When kitchen knives are to be sharpened, three types of blade shapes may come into question. Straight or curved single blades, serrated blades or a wavy shape in the grind. A sharpening rod can be used to sharpen straight and wavy grinds. Grinding stones are ideal for single blades. Saw teeth are a special case.
Three typical types of blades
There are usually three types of blade shapes in a normal kitchen knife kit. The small work knives and some large utility and chef’s knives have simple blade grinds in straight or curved shapes. In principle, they can be finished with any sharpening tool.
Wavy grinds are usually found on bread knives. With them, the individual waves must be ground, which becomes difficult with a flat whetstone. There are special hand sharpening stones in triangular shape or mounted points that resemble files. The third type of blades are saw teeth. These knives, often referred to as bread knives, are also good as meat and bone knives due to their ripping cutting and penetrating power.
Determining sharpness levels
It is not always a good idea to sharpen all the knives you have as sharp as possible. Small knives for peeling fruit or other somewhat coarser uses are often more user-friendly if they do not have razor sharpness. Ideally, the existing knives are divided into an optimally sharpened group and an ordinarily sharpened group. This also benefits children, for example, who should not be given razor-sharp blades if possible.
The “normal” sharpening of the duller fraction can be done properly with a sharpening rod made of metal. It resharpening without reaching the optimum degree of sharpness of the blade. The same applies to grinders, which usually have troughs through which the blades can be pulled. Here, too, the grinding force is limited.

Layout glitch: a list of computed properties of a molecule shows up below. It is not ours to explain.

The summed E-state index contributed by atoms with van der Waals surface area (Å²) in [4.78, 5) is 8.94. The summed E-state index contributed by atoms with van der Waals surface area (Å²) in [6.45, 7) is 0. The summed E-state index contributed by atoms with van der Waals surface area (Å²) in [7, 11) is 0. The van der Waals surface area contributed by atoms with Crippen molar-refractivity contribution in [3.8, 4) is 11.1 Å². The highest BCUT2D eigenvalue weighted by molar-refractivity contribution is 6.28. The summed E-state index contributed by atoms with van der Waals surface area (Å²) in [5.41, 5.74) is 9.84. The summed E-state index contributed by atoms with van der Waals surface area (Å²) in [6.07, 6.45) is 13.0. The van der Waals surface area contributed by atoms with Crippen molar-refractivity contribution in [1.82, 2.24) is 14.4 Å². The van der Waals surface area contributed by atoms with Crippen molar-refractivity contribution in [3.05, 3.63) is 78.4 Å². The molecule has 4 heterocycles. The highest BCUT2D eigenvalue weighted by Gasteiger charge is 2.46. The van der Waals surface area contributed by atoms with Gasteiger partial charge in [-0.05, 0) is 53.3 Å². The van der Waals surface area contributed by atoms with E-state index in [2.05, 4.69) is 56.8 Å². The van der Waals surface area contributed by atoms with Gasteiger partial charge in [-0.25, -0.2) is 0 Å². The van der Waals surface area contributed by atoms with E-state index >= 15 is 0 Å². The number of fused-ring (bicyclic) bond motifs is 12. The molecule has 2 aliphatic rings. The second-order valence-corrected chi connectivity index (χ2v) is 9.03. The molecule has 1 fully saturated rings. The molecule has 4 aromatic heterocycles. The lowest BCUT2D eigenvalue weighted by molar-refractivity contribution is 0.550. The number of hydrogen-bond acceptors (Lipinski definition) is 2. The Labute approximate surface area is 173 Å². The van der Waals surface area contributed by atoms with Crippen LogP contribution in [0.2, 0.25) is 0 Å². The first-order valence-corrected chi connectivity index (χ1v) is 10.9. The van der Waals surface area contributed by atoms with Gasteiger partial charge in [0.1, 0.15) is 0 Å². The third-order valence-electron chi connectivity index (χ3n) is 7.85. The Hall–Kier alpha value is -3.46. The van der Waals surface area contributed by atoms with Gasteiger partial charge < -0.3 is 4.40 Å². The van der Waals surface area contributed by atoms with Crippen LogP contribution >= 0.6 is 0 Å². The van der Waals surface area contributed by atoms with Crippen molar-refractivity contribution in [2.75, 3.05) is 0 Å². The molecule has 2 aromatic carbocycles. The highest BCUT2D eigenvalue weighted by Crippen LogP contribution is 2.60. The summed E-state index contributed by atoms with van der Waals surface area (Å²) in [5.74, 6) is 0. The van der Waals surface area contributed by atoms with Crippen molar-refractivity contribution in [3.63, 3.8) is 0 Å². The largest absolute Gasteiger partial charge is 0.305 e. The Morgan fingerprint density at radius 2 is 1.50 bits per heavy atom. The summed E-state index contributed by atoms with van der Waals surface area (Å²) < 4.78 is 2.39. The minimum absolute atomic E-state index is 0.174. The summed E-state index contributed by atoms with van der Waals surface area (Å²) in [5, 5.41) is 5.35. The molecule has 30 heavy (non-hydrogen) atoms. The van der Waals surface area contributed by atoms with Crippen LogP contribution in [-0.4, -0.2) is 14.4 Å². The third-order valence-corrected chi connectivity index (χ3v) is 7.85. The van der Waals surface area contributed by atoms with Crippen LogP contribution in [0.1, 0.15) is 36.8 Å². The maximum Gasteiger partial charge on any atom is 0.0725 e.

Optimum sharpening of smooth blades
To obtain razor-sharp blades, Japanese or Chinese water stones are best suited. They create the level of sharpness that literally glides like butter through all types of cutting materials. Five steps are common. The rough preliminary grind, in which damage is repaired, is followed by the main grind with a grit in the range between 800 and 1500. 3000 grit or more is used in the subsequent main grind. The grinding burr is removed with a final grinding stroke and is completely removed by honing or discing.
Optimum sharpening of serrated blades
For sharpening the shafts, the use of diamond needle files is recommended. They are usually offered in sets, in which a selection of file head shapes is available. With them, each shaft must be processed individually according to the course of the grind. Alternatively, ceramic files can also be used. Grinding and sharpening is a work to be done in stages by free hand.
Optimal sharpening of serrated knife blades
The saw blades have rounded troughs in the grind between the individual teeth. The width of the individual trough is between six and ten millimeters, depending on the size of the knife. A ceramic grinding rod selected with the appropriate diameter allows each individual hollow to be sharpened with the adjacent teeth.